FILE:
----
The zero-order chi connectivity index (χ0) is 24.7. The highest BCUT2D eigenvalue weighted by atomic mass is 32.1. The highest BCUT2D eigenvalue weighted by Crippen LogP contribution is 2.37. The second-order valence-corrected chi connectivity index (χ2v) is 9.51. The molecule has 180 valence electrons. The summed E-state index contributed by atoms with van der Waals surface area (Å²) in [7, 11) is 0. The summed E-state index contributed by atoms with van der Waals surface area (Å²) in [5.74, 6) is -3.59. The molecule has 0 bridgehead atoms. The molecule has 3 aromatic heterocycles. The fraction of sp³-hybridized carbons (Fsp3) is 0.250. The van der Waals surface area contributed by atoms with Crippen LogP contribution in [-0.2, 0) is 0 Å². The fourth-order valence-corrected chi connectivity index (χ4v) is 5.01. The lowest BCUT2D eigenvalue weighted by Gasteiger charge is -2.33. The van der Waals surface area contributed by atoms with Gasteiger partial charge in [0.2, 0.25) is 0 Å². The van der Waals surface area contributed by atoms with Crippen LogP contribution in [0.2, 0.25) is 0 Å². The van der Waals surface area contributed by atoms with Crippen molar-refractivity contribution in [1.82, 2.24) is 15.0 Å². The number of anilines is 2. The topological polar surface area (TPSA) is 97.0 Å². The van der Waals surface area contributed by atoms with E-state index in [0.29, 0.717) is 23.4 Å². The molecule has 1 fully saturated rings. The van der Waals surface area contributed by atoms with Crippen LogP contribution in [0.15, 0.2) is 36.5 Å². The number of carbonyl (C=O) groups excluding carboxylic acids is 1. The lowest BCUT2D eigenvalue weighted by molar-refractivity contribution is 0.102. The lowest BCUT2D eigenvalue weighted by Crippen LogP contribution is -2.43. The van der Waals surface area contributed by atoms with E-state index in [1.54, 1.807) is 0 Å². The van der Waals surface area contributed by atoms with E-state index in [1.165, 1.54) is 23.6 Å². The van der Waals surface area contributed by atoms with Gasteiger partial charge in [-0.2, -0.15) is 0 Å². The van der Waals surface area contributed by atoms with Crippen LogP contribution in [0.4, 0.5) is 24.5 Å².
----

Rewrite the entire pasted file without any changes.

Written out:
The zero-order chi connectivity index (χ0) is 24.7. The highest BCUT2D eigenvalue weighted by atomic mass is 32.1. The highest BCUT2D eigenvalue weighted by Crippen LogP contribution is 2.37. The second-order valence-corrected chi connectivity index (χ2v) is 9.51. The molecule has 180 valence electrons. The summed E-state index contributed by atoms with van der Waals surface area (Å²) in [7, 11) is 0. The summed E-state index contributed by atoms with van der Waals surface area (Å²) in [5.74, 6) is -3.59. The molecule has 0 bridgehead atoms. The molecule has 3 aromatic heterocycles. The fraction of sp³-hybridized carbons (Fsp3) is 0.250. The van der Waals surface area contributed by atoms with Crippen LogP contribution in [-0.2, 0) is 0 Å². The fourth-order valence-corrected chi connectivity index (χ4v) is 5.01. The lowest BCUT2D eigenvalue weighted by Gasteiger charge is -2.33. The van der Waals surface area contributed by atoms with Gasteiger partial charge in [0.2, 0.25) is 0 Å². The van der Waals surface area contributed by atoms with Crippen LogP contribution in [0.2, 0.25) is 0 Å². The van der Waals surface area contributed by atoms with Crippen molar-refractivity contribution in [1.82, 2.24) is 15.0 Å². The number of anilines is 2. The topological polar surface area (TPSA) is 97.0 Å². The van der Waals surface area contributed by atoms with E-state index in [0.29, 0.717) is 23.4 Å². The molecule has 1 fully saturated rings. The van der Waals surface area contributed by atoms with Crippen LogP contribution in [0.15, 0.2) is 36.5 Å². The number of carbonyl (C=O) groups excluding carboxylic acids is 1. The lowest BCUT2D eigenvalue weighted by molar-refractivity contribution is 0.102. The lowest BCUT2D eigenvalue weighted by Crippen LogP contribution is -2.43. The van der Waals surface area contributed by atoms with E-state index in [1.54, 1.807) is 0 Å². The van der Waals surface area contributed by atoms with E-state index in [1.165, 1.54) is 23.6 Å². The van der Waals surface area contributed by atoms with Gasteiger partial charge in [-0.2, -0.15) is 0 Å². The van der Waals surface area contributed by atoms with Crippen LogP contribution in [0.4, 0.5) is 24.5 Å².